Hog Wild About Pigs

Melissa Hensch

Hog Wild About Pigs

She may have grown up in suburban Chicago, but Dr. Melissa Hensch sure loves her pigs.

“My friends and family ask me a lot of questions,” Hensch says. “I love helping explain what I actually do.

“Sometimes even my closest relatives I have to explain the whole process. It’s been an eye-opening experience to me. I’m surprised at how little people know about modern pig production.”

Hensch has a lot of experience in swine production. After graduating from Iowa State, she spent almost three years at Innovative Agriculture Solutions, a small private consulting practice in suburban Des Moines.

The practice was swine-exclusive and provided her with a broad range of hands-on experiences. Since leaving Innovative Agriculture Solutions, Hensch has spent the vast majority of her professional career with The Maschhoffs, the largest family-owned pork production network in North America, in a variety of positions.

Now the director of health and animal care at The Maschhoffs, Hensch leads a team of seven herd veterinarians in addition to the company’s animal care and veterinary technicians. She has ultimate responsibility for 175,000 sows at over 60 farms across seven states.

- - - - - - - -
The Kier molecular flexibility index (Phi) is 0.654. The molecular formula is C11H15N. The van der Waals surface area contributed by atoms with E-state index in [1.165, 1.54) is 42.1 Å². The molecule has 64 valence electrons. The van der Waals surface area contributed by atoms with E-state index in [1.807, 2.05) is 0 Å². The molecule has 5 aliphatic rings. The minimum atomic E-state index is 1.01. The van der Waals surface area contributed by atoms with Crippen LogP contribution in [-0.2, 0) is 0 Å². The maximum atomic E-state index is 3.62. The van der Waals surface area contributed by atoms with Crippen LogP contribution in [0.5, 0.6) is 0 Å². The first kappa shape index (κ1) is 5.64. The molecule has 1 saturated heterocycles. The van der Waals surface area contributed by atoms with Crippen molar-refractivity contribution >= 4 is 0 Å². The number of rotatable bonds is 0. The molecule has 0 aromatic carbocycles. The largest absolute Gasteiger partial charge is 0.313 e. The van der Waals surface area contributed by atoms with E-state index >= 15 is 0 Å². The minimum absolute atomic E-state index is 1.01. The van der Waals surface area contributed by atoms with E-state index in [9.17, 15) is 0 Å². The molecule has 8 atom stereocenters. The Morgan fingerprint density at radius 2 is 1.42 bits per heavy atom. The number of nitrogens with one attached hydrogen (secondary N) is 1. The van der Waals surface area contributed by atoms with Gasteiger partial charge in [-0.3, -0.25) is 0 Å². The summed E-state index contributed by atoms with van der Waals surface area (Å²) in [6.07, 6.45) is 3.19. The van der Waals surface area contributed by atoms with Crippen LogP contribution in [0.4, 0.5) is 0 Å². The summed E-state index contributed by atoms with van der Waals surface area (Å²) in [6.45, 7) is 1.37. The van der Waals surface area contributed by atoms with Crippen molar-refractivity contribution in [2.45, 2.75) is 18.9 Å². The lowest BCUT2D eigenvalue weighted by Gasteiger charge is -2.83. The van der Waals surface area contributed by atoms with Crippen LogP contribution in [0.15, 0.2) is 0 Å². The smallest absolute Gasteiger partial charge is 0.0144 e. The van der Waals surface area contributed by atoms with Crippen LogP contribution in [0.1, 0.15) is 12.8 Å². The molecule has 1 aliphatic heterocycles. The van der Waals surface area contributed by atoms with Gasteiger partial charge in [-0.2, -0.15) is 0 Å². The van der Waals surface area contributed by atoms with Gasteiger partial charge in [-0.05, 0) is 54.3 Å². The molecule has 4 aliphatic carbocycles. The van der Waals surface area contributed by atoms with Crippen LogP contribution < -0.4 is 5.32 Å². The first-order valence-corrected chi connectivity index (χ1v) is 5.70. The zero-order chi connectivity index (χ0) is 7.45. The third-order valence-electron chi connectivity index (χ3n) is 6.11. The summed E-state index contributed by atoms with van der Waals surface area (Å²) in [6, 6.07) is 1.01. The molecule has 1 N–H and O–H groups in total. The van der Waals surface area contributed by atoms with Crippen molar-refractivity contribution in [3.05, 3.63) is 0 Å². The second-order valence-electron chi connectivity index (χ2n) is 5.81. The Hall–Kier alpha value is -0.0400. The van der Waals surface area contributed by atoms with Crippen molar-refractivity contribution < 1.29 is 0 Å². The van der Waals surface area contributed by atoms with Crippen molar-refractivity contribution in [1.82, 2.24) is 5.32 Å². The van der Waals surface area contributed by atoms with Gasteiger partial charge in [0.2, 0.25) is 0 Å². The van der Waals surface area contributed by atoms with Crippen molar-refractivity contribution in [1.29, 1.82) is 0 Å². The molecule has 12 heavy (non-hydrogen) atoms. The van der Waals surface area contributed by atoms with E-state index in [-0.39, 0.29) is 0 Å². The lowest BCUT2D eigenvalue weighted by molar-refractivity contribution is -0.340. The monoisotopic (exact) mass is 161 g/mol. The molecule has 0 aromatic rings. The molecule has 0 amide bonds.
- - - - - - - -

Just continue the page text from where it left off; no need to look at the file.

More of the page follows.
“I was able to find something I was truly passionate about,” Hensch says. “I love teaching and working with people and that’s what I’m doing every day.

“I get my rewards by seeing others be successful and developing people. That’s the core of what I do.”

One of the ways Hensch teaches and works with people is getting out of the office and working directly with pigs. She doesn’t want to be known as strictly an office veterinarian.

“It’s important to me to get out into the field and into the barn at least one or two days a week,” she said. “I love those days. It’s fun. It’s easy. It’s what I’m trained to do.”

But that doesn’t mean she doesn’t enjoy the other aspects of her job. The Maschhoffs is a broad operation, with everything from feed mills to truck washes and other support areas included on the farms.

It’s that broader operational scale Hensch enjoys about her job and the opportunity to make a difference in the world.

“We’re providing food for the world here,” she said, “safe and affordable food.”